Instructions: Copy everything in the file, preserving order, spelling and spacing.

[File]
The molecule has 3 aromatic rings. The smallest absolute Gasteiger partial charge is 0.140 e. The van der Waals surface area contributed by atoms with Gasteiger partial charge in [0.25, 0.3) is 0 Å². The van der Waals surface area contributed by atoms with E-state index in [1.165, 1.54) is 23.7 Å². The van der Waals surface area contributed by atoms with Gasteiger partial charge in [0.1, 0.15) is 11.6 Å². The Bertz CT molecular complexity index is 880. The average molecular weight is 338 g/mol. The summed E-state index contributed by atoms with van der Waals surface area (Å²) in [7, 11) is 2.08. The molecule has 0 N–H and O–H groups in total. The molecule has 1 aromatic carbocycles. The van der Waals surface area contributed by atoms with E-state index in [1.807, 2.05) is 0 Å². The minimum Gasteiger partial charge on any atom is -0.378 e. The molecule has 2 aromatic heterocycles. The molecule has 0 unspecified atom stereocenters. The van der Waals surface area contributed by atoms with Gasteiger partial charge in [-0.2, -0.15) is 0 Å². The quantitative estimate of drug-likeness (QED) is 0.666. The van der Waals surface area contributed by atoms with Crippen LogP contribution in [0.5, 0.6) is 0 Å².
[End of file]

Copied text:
The molecule has 3 aromatic rings. The smallest absolute Gasteiger partial charge is 0.140 e. The van der Waals surface area contributed by atoms with Gasteiger partial charge in [0.25, 0.3) is 0 Å². The van der Waals surface area contributed by atoms with E-state index in [1.165, 1.54) is 23.7 Å². The van der Waals surface area contributed by atoms with Gasteiger partial charge in [0.1, 0.15) is 11.6 Å². The Bertz CT molecular complexity index is 880. The average molecular weight is 338 g/mol. The summed E-state index contributed by atoms with van der Waals surface area (Å²) in [7, 11) is 2.08. The molecule has 0 N–H and O–H groups in total. The molecule has 1 aromatic carbocycles. The van der Waals surface area contributed by atoms with E-state index in [1.807, 2.05) is 0 Å². The minimum Gasteiger partial charge on any atom is -0.378 e. The molecule has 2 aromatic heterocycles. The molecule has 0 unspecified atom stereocenters. The van der Waals surface area contributed by atoms with Gasteiger partial charge in [-0.2, -0.15) is 0 Å². The quantitative estimate of drug-likeness (QED) is 0.666. The van der Waals surface area contributed by atoms with Crippen LogP contribution in [0.5, 0.6) is 0 Å².